Back to IndieWire

TORONTO 2001 REVIEW: Murky “Blue World”; Sverak Slackens with War Film

TORONTO 2001 REVIEW: Murky "Blue World"; Sverak Slackens with War Film

TORONTO 2001 REVIEW: Murky "Blue World"; Sverak Slackens with War Film

by Peter Brunette

(indieWIRE/ 09.10.01) — Jan Sverak‘s “Dark Blue World” is a not fully realized, but generally competent hybrid of Hollywood movie and foreign language art film, an uneasy mixture that is also figured in its sometimes confusing blend of English and Czech. If this story of two Czech airmen who flee to England to fly for the RAF misses lots of chances, it’s solidly watchable, nonetheless.

Maybe the best thing about “Dark Blue World” (recently acquired by Sony Pictures Classics) is that it illuminates an aspect of that perennially overworked subject area, the Nazi devastation of Europe — will they still be making movies about it in 2101, I wonder? — by dramatizing the plight of those brave foreign-born pilots who, far from home and their loved ones, had to cope simultaneously with Messerschmidts in the air and the xenophobic, dotty English on the ground. The predictable clash of cultures, if not exactly new, is mildly entertaining to watch.

The film’s structure, though it ultimately fails, is also fascinatingly put together. Much as he leavened the potentially sickening sweetness of his previous film, the hugely successful “Kolya” (written, as was “Dark Blue World,” by his father, Zdenek Sverak,) with a large dollop of Eastern European cynicism and black humor, here Sverak sketches in a parallel narrative, set in a horrible Czech communist prison in 1950, where the returning pilot-heroes have been stuck after being exposed to such dangerous western ideas as democracy and freedom. Since Sverak wisely introduces this potentially tonic story right from the beginning, it works best when it undercuts the various moments of fleeting happiness that the characters experience in England.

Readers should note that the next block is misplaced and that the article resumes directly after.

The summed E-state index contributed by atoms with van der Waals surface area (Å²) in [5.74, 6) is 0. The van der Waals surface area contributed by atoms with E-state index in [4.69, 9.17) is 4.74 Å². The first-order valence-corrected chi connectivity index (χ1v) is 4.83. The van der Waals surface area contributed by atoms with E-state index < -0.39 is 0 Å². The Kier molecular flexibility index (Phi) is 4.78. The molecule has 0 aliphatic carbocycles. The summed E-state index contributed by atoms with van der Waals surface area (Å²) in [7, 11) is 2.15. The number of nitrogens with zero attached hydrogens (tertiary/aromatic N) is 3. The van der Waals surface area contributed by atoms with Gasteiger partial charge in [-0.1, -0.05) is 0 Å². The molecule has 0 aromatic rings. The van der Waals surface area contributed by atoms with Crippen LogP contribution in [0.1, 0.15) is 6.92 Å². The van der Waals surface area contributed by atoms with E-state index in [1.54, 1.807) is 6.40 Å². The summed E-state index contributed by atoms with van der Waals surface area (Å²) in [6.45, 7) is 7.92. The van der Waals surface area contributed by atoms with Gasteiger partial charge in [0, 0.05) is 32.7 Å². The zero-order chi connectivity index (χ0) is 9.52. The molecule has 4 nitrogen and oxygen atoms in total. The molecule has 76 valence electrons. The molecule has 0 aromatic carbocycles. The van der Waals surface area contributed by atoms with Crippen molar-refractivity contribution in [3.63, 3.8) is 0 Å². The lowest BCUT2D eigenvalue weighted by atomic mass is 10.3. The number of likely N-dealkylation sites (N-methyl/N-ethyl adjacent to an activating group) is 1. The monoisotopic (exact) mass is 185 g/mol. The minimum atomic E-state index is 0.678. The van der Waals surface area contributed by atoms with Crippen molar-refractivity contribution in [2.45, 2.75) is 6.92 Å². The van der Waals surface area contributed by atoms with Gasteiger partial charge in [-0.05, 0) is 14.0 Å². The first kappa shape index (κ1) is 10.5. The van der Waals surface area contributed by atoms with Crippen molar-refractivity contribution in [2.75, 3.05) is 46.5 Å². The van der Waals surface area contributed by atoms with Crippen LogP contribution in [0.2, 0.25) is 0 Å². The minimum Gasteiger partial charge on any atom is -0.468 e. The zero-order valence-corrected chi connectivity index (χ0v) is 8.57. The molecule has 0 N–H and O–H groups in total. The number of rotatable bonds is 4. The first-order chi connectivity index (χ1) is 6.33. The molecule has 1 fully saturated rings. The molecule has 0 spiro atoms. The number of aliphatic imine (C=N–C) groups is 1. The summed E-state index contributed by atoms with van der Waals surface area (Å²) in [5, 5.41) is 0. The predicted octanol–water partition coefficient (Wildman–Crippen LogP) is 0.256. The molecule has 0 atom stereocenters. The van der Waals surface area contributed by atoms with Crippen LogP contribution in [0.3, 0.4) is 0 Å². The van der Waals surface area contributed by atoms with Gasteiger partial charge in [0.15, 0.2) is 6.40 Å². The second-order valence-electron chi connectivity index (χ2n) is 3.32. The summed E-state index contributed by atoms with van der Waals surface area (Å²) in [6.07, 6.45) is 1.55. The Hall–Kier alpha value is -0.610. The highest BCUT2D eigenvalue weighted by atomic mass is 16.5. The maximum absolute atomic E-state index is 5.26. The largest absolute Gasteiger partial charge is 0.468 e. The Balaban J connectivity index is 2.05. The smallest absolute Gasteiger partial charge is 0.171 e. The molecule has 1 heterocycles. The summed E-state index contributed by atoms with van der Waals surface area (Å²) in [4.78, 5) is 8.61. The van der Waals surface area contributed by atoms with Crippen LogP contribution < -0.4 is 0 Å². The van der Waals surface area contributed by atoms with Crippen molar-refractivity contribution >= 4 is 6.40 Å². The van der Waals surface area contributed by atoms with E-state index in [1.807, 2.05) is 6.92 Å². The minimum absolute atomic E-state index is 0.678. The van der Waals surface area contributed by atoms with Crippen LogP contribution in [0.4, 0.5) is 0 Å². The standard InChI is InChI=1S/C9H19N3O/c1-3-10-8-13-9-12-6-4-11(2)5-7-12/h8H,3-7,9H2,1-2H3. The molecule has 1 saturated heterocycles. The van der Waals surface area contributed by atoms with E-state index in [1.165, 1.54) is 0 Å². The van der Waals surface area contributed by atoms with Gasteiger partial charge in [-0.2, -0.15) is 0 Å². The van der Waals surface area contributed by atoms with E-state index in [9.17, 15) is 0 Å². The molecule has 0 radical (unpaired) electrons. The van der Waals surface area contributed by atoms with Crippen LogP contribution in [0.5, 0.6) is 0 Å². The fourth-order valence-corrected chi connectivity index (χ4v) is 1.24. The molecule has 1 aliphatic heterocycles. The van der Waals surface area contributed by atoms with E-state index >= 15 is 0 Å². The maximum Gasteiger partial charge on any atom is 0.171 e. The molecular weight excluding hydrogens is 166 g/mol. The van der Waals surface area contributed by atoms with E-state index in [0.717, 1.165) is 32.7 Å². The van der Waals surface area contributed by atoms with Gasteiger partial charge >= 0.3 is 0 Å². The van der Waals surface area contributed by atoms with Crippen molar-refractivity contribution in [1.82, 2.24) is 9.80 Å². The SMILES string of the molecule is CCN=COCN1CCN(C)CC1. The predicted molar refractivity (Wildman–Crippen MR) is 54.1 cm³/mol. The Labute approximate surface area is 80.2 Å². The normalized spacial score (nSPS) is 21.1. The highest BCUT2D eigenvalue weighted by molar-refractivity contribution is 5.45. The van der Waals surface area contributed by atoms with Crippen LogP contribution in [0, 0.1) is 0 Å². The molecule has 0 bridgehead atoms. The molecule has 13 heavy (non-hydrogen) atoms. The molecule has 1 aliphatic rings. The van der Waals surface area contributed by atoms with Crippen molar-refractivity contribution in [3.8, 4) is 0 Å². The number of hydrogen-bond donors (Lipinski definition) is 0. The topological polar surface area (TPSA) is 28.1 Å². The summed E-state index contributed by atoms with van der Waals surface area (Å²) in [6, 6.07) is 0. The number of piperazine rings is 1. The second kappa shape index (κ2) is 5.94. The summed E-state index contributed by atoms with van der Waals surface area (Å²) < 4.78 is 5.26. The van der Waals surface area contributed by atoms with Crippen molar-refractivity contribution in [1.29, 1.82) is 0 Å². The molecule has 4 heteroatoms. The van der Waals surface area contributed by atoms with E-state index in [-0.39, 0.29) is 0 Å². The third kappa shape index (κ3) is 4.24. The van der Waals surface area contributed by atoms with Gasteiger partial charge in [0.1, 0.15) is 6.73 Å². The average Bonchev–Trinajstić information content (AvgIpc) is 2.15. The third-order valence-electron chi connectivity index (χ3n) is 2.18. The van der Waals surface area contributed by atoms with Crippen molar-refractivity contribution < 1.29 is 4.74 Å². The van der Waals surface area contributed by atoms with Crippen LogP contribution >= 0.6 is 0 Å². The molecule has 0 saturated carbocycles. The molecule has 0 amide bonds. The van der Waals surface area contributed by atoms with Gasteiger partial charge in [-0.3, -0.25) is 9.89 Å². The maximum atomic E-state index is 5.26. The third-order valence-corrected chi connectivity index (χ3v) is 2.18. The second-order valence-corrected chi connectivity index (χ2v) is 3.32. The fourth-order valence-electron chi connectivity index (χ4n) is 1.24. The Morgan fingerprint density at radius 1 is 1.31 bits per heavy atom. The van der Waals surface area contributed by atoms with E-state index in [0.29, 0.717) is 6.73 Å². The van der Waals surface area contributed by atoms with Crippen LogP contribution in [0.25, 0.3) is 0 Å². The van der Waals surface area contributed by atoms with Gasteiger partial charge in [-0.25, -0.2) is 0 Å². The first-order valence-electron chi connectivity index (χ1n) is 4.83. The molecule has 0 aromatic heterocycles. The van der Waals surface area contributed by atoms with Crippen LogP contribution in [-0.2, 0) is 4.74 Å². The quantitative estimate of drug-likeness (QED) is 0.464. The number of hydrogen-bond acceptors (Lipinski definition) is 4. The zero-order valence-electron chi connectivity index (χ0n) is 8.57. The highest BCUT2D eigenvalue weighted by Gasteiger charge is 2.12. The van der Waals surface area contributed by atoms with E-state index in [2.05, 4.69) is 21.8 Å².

But while it was clearly intended to supply foreboding and gravity to the wartime story, its own narrative thrust — let alone its various thematic threads (embodied, for example, in the person of a former SS doctor who now works in the prison) — is never really developed. In fact, the whole film appears to have been severely truncated (the original script was clearly much longer), as when our protagonists, Franta (Ondrej Vetchy) and Karel (Krystof Hadek), their country overrun by Nazis, ride merrily down a Czech road in a motorcycle and the next thing you know they are training in England.

Sverak is very good at creating minor characters. A flick of his brush, and the Czechs’ preternaturally patient English teacher — who is bent on doing her part against Hitler in the classroom — comes fully alive in three lines of dialogue. And on the cinematic microlevel, he’s also masterful, filling his film with acutely observed, if tiny, gestures that speak volumes, as when a character scarfs up the remains of his dinner, in the dark, as the bombs fall. But this director is also not one to leave a heartstring unplucked if he can get away with it, and in this film the self-consciously adorable Russian child Kolya is replaced by Franta’s even more adorable dog in several scenes.

Where the film doesn’t work is when it goes Hollywood. Dangerous dogfights (largely the product of computer generated imagery that sticks out in a movie that is otherwise small and cozy) and hair-raising emergency takeoffs — gosh, will they clear those trees? — are heavily underlined by the conventionally soaring musical score. For the most part, however, these moments work, as long as you don’t think about it too much.

What doesn’t work at all is the love triangle (shades of this year’s other CGI war movie, “Pearl Harbor“) that, never fully motivated or believable, pulverize the film’s more serious themes, which simply evaporate. Many stereotyped characters also make a ritual appearance, like the impetuous young pilot, the courageous, beloved leader, the by-the-book base commander who eventually comes around, the cynical, booze-besotted older pilot who sings torch songs at the piano (the film’s title appears in one of these, but its meaning remains a mystery to me), the sexually-deprived local woman whose husband is missing in action, and so on. In a war movie, I guess, these will be the cards we are dealt, and the excellent actors who bring these clich

Sign Up: Stay on top of the latest breaking film and TV news! Sign up for our Email Newsletters here.

This Article is related to: Reviews and tagged